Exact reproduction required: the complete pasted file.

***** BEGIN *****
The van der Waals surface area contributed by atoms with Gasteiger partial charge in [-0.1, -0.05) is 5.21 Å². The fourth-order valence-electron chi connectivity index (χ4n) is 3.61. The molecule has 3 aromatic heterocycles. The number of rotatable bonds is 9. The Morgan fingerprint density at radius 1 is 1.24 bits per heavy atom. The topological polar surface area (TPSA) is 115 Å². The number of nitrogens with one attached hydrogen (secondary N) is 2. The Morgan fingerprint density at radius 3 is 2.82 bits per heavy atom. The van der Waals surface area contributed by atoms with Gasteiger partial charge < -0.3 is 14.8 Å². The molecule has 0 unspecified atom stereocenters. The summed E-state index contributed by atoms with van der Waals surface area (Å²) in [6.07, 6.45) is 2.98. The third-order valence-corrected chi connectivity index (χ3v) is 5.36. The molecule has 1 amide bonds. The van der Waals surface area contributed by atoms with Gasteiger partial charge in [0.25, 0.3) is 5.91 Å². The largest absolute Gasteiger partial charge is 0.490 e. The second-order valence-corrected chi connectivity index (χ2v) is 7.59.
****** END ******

The van der Waals surface area contributed by atoms with Gasteiger partial charge in [-0.1, -0.05) is 5.21 Å². The fourth-order valence-electron chi connectivity index (χ4n) is 3.61. The molecule has 3 aromatic heterocycles. The number of rotatable bonds is 9. The Morgan fingerprint density at radius 1 is 1.24 bits per heavy atom. The topological polar surface area (TPSA) is 115 Å². The number of nitrogens with one attached hydrogen (secondary N) is 2. The Morgan fingerprint density at radius 3 is 2.82 bits per heavy atom. The van der Waals surface area contributed by atoms with Gasteiger partial charge < -0.3 is 14.8 Å². The molecule has 0 unspecified atom stereocenters. The summed E-state index contributed by atoms with van der Waals surface area (Å²) in [6.07, 6.45) is 2.98. The third-order valence-corrected chi connectivity index (χ3v) is 5.36. The molecule has 1 amide bonds. The van der Waals surface area contributed by atoms with Gasteiger partial charge in [0.25, 0.3) is 5.91 Å². The largest absolute Gasteiger partial charge is 0.490 e. The second-order valence-corrected chi connectivity index (χ2v) is 7.59.